Contrarian Investing: Should You Use this Investment Strategy in 2022? You can't say you've never heard of a contrarian viewpoint if you've never heard or read Warren Buffett's famous quote, "Be fearful when others are greedy and greedy when others...

By Melissa Brock

entrepreneur daily

This story originally appeared on MarketBeat contributor/ - MarketBeat

You can't say you've never heard of a contrarian viewpoint if you've never heard or read Warren Buffett's famous quote, "Be fearful when others are greedy and greedy when others are fearful."

Contrarian investing is just that — it means investing against the crowd. But it's a hard way to go. As humans, we tend to want to move with the crowd. So, if you're like Buffett and picking up a bunch of ho-hum companies in the 1990s instead of buying up companies related to the tech bubble, it might seem, gosh, too boring for words. But as Buffett proved, being a contrarian can have a huge payoff.

If you see yourself as the type who goes your own way (you've always worn pants in the summer and shorts in the winter), you might have the makeup to be a great contrarian investor.

Let's get into the definition a little more and a few contrarian investing tips so you know whether it might be the way to go as you ring in the new year.

What is Contrarian Investing?

Contrarian investors use lots of market research to their advantage and the biggest goal is to move your capital from overvalued positions to those that are undervalued. When you buy stocks at discount, you make money once the larger crowd catches on and everyone else says, "We should have invested in that company ten years ago!"

(Contrarian investors would have already recognized the company as excellent and have been way ahead of the game.) However, you've still got to do your research, because if you invest in bad companies to begin with, of course you won't make money.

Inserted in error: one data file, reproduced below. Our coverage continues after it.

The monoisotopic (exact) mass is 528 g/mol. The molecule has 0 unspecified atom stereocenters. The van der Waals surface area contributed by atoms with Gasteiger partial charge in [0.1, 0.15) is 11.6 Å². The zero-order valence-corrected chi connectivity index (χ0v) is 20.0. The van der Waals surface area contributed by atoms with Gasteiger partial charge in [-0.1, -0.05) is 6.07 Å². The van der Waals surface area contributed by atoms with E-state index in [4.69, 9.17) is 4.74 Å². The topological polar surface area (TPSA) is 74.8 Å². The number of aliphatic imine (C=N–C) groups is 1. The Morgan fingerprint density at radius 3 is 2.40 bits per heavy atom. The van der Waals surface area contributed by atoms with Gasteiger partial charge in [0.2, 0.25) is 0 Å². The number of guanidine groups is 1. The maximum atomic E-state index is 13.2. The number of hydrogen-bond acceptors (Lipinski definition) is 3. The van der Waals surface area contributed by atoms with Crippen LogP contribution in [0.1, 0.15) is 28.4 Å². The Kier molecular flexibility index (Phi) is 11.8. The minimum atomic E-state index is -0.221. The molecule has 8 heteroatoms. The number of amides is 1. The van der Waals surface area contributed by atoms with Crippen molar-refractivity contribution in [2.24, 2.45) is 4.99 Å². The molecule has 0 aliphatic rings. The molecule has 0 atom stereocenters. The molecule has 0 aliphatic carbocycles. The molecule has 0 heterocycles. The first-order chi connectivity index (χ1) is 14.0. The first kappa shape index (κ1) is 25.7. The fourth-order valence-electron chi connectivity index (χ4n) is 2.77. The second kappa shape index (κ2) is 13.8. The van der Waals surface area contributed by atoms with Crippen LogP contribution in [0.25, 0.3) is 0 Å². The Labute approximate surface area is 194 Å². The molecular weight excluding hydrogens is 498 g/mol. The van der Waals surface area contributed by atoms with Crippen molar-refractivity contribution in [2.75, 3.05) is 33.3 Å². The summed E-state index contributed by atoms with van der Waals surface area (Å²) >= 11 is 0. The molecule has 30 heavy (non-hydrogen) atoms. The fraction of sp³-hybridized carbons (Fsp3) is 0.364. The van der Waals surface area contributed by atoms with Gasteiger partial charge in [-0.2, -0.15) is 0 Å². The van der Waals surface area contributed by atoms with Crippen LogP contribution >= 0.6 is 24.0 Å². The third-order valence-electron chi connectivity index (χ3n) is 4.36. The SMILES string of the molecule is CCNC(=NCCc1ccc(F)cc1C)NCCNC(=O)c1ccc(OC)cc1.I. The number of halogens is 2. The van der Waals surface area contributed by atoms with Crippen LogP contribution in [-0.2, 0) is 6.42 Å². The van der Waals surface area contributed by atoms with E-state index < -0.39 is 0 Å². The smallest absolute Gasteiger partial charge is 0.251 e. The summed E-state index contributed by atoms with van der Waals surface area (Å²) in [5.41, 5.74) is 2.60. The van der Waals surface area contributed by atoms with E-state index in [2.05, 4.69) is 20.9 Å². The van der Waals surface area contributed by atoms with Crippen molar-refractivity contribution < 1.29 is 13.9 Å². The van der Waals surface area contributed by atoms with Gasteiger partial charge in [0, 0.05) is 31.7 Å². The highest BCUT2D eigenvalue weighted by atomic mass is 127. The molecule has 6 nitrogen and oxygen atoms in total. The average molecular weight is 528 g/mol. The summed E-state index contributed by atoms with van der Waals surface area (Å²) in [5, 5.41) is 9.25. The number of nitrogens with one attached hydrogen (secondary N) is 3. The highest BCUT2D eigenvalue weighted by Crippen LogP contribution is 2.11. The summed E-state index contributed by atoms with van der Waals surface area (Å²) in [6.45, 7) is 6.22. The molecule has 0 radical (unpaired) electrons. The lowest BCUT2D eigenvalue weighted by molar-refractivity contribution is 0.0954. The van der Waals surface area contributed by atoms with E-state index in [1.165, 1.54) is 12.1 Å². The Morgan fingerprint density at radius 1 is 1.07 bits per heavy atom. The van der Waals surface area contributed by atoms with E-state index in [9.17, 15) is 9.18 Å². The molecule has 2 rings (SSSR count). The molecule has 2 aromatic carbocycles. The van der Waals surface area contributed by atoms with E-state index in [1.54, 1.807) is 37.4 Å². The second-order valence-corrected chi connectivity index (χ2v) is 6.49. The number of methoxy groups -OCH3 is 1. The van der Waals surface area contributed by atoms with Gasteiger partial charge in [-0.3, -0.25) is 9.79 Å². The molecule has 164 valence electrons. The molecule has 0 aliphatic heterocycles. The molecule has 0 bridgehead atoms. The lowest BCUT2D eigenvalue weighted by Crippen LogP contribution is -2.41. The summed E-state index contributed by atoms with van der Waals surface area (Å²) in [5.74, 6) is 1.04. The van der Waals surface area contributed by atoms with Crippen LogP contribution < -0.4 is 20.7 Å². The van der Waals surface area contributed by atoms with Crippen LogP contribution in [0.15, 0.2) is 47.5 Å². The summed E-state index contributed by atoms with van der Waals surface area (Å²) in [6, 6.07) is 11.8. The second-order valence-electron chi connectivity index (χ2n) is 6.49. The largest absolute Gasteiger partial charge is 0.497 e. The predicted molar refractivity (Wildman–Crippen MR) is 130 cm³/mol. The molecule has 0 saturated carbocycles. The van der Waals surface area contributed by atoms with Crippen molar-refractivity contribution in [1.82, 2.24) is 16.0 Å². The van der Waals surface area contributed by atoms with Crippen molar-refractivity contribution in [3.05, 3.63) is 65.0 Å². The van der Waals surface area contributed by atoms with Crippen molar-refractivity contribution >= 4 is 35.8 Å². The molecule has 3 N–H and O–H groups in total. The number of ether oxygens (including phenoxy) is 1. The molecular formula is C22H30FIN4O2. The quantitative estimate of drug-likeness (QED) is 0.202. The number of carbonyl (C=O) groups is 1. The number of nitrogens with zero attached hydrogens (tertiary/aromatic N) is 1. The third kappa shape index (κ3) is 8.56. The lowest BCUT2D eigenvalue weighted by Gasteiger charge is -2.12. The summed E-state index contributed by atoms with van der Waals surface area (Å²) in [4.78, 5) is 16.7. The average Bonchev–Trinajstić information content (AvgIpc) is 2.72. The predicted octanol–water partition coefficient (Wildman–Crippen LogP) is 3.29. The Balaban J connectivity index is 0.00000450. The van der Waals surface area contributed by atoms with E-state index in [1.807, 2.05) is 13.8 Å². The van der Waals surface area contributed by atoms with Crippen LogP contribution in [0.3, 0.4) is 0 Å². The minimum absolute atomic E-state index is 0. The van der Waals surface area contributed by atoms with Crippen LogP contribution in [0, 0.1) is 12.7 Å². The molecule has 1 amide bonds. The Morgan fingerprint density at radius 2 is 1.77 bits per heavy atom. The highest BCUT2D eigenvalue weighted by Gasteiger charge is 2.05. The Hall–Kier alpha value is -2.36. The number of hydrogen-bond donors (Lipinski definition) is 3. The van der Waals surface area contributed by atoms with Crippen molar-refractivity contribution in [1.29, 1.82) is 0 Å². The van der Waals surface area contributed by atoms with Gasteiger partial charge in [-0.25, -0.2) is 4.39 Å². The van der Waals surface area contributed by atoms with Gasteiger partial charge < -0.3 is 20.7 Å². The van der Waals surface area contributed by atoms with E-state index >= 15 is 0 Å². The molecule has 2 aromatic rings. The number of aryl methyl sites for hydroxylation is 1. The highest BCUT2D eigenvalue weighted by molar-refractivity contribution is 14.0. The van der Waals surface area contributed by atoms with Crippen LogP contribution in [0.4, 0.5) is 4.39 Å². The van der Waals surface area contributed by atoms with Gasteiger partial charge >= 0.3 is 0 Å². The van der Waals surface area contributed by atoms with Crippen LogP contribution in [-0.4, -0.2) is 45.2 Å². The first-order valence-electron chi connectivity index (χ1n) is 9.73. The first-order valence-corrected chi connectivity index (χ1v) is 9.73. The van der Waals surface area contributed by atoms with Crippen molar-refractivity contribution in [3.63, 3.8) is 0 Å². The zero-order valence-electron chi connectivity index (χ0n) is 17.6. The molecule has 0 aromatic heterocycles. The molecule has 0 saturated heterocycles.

Here's an example of how it works: Let's say that the majority of investors, seeing the Omnicron variant taking over, sell all of their hospitality-related stocks. A contrarian investor buys these stocks instead, believing that consumer demand will ratchet back up as soon as advanced COVID vaccines and boosters hit the market. A contrarian investor might also choose to short overvalued stocks.

Contrarian investors go against the grain in just about every way possible. So how do you do it? Let's walk through a few tips to use contrarian investing as a strategy.

Tip 1: Start with great analysis.

Skip watching the news. If something great has happened with a particular company and you hear it on the news, you're already too late. The news media is always a day late and a dollar (or in many cases, thousands of dollars) short. You must apply your own analysis to learn about companies, independent of what's happening in the wider world.

Ultimately, It doesn't matter how promising a sector looks — if you can't pick a good company, you won't make money. You need to know about the fundamentals of great companies, and this is where value investing comes in. (You can't become a good contrarian investor without knowing about value investing — just ask Buffett.)